Guest Post: Harry Nicholson, Part I

Today’s guest poster is Harry Nicholson. I met Harry on Goodreads and was very impressed by the quality of his writing. And his poetry. And his artwork. The following post showcases his evocative prose, selections from ‘Tom Fleck,’ a novel. –Jeff Guenther

 The story of an unknown man.

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Tom Fleck Amazon Link

Introduction: “When I was tapping out Morse in the pitching wireless cabins of tropical steamers in the 1950’s, story-telling was not in my mind. A career in television studios might have brought it about – thirty years working with stories in pictures soaks the mind with images. These days, in a valley below the moorlands of North Yorkshire, I have more time to imagine at leisure. My first tale is about a humble farm labourer and his struggles to be free in Tudor England.”

harry-image005“The landscape of the story, Northern England, is peopled by the descendants of Celts absorbed by Anglo-Saxons, themselves in turn subsumed under the rule of the Danes. This mixed people supplied the foot-soldiers who had to stand and fight to maintain the frontiers set by their conquering Norman overlords. Across those borders drawn by kings, they often faced their own kind. I chose the dramatic year 1513 to tell their story; it is the year of the great battle of Flodden Field, where James IV of Scotland met his death.” –Harry Nicholson

Fragments of Tom’s world

A line of five cows now straggled around him as they made their way home for milking. Tails swishing at flies, they sauntered along carefully, nursing the weight of full udders. The cattle gazed with soft eyes – they knew him well. One or two paused to spatter the track with cow-clap in a companionable manner. Meg trotted behind at a safe distance, herding the heels. He strode between the kine, happy to pull into his nostrils the warm belches of fermented grass.

He grimaced as he neared the cow byre, it looked like a broken-backed ship. Could he manage on his own? While he was fit, Dad had done his best with running repairs – but now . . . A lump came to his throat. Those walls were bulging – the wattle-and-daub giving way. The thatch should have had new reeds last year. That eastern end, leaning where the ground had gone soft with ages of cattle piss . . . It needed a good fettling. Only the thick back wall held the building together. Those long-forgotten men had sense, building onto the wall of the ruined chapel. He stopped by the lean-to. Just this morning he’d patched it where the bull had smashed his head through. The auld lad got restless when he caught the scent of his cows ambling past twice a day.

Tom reached the middle of the byre’s front and pushed against the planks of the only door. The cracked leather hinges groaned. He stooped beneath the lintel with his load of firewood and ducked as a cluster of fledgling swallows flew to the opening. They fluttered around his head, then darted into the open air. Their parents swooped, chortling from the byre’s sagging ridge in greeting. Once inside, he turned to the right and set down his burden. The cattle followed, but turned to the left . . .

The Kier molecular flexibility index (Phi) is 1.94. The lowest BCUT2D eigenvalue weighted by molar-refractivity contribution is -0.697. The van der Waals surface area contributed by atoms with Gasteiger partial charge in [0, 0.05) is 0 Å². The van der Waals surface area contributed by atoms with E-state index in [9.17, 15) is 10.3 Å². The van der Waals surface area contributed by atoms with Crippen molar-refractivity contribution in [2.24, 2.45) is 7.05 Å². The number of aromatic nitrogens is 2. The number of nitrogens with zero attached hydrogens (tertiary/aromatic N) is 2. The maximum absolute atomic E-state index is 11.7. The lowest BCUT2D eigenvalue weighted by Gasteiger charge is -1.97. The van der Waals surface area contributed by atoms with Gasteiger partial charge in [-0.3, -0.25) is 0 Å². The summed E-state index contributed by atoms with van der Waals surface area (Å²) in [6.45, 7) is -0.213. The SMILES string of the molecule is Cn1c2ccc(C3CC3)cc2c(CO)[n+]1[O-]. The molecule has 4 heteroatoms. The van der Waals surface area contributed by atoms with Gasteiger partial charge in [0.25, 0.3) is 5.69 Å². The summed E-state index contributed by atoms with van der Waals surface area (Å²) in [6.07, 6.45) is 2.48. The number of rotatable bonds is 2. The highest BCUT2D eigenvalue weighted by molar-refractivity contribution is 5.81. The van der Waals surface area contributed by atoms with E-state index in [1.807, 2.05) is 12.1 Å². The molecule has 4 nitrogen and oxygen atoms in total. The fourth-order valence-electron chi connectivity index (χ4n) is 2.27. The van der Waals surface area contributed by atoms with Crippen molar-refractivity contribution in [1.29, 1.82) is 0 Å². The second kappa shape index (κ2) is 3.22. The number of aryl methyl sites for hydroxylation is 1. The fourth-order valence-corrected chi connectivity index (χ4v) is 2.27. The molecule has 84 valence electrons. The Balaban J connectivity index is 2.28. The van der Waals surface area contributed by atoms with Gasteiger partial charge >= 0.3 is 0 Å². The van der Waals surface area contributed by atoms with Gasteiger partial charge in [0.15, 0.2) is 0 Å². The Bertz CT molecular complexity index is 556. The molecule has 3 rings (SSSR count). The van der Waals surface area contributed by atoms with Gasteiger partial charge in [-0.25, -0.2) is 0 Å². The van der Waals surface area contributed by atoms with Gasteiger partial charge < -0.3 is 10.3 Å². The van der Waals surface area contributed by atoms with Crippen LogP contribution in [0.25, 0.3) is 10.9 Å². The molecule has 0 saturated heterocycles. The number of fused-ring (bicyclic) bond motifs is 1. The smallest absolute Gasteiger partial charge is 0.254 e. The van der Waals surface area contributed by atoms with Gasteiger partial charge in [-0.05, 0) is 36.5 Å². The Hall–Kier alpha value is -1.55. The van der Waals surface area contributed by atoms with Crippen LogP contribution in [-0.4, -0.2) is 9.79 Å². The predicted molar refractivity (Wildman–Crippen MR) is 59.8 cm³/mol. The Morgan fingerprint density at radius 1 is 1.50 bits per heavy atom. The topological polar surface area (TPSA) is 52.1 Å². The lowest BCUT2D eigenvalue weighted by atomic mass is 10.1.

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Click to visit Harry’s blog.

[Read Part 2]

Harry Nicholson grew up in Hartlepool, County Durham, England, from where his family have fished since the 16th C. His first career was as radio officer in the merchant navy, followed by television studio work. Since retirement, he has devoted himself to art, poetry and the teaching of meditation.

 

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9 Comments

Filed under Excerpts, Fiction, Guest Posts, historical fiction

9 responses to “Guest Post: Harry Nicholson, Part I

  1. Reblogged this on 1513 fusion and commented:
    An invitation to guest post on 8 Great Story Tellers”:

    Like

  2. jeanshriver

    I was really there with those cows…smelling them and hearing them wander by. Will be interested to see what comes next.

    Liked by 1 person

  3. Excellent descriptions – really hit the senses. I could hear the hinges, smell the grass, feel the birds fluttering about… Looking forward to the rest of Harry’s story.

    Liked by 1 person

  4. Thank you, Julie. I try to keep in touch with the senses while writing. There is a sequel to ‘Tom Fleck’ just out, called the ‘Black Caravel’; I began it sitting in the wind, in hissing grass, amid Welsh sand dunes, with closed eyes, trying to imagine what it would be like to be sightless. From that emerged the character of Tom’s future daughter, a blind 17 yr old. Her character took me into the sequel.

    Liked by 1 person

  5. jorgekafkazar

    Fine work, Harry. Plunges us into the era and the farm and the character.

    Like

  6. Pingback: Guest Post: Harry Nicholson, Part II | 8 Great Storytellers: ★★ ★★ ★★ ★★ Curl up with a good writer!

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